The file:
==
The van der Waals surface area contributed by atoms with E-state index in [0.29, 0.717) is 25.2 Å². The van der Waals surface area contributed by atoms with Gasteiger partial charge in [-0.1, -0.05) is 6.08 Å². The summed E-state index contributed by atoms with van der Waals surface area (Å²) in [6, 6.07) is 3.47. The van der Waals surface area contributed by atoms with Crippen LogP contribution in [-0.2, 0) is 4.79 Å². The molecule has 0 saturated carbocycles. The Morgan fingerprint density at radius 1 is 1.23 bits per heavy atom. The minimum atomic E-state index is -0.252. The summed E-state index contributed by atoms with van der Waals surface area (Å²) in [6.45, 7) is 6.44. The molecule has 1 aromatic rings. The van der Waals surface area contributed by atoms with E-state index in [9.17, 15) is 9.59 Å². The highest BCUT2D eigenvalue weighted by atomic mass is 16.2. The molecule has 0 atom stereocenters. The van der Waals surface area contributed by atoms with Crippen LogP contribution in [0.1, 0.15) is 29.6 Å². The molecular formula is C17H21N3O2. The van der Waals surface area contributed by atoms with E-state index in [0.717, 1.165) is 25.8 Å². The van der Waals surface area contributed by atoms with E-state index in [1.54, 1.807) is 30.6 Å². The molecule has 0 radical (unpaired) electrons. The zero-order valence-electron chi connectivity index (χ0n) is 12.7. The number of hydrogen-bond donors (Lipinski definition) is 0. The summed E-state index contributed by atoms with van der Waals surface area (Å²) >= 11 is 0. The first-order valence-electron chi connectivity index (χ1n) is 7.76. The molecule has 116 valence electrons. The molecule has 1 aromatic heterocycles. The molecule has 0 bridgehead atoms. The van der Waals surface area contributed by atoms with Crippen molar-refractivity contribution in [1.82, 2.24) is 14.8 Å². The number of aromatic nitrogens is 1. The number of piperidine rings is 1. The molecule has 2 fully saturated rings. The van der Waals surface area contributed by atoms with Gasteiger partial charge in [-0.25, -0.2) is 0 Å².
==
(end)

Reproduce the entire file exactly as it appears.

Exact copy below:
The van der Waals surface area contributed by atoms with E-state index in [0.29, 0.717) is 25.2 Å². The van der Waals surface area contributed by atoms with Gasteiger partial charge in [-0.1, -0.05) is 6.08 Å². The summed E-state index contributed by atoms with van der Waals surface area (Å²) in [6, 6.07) is 3.47. The van der Waals surface area contributed by atoms with Crippen LogP contribution in [-0.2, 0) is 4.79 Å². The molecule has 0 saturated carbocycles. The Morgan fingerprint density at radius 1 is 1.23 bits per heavy atom. The minimum atomic E-state index is -0.252. The summed E-state index contributed by atoms with van der Waals surface area (Å²) in [6.45, 7) is 6.44. The molecule has 1 aromatic rings. The van der Waals surface area contributed by atoms with E-state index in [9.17, 15) is 9.59 Å². The highest BCUT2D eigenvalue weighted by atomic mass is 16.2. The molecule has 0 atom stereocenters. The van der Waals surface area contributed by atoms with Crippen LogP contribution in [0.1, 0.15) is 29.6 Å². The molecular formula is C17H21N3O2. The van der Waals surface area contributed by atoms with E-state index in [0.717, 1.165) is 25.8 Å². The van der Waals surface area contributed by atoms with E-state index in [1.54, 1.807) is 30.6 Å². The molecule has 0 radical (unpaired) electrons. The zero-order valence-electron chi connectivity index (χ0n) is 12.7. The number of hydrogen-bond donors (Lipinski definition) is 0. The summed E-state index contributed by atoms with van der Waals surface area (Å²) >= 11 is 0. The first-order valence-electron chi connectivity index (χ1n) is 7.76. The molecule has 116 valence electrons. The molecule has 1 aromatic heterocycles. The molecule has 0 bridgehead atoms. The van der Waals surface area contributed by atoms with Crippen molar-refractivity contribution in [1.82, 2.24) is 14.8 Å². The number of aromatic nitrogens is 1. The number of piperidine rings is 1. The molecule has 2 fully saturated rings. The van der Waals surface area contributed by atoms with Gasteiger partial charge in [-0.25, -0.2) is 0 Å².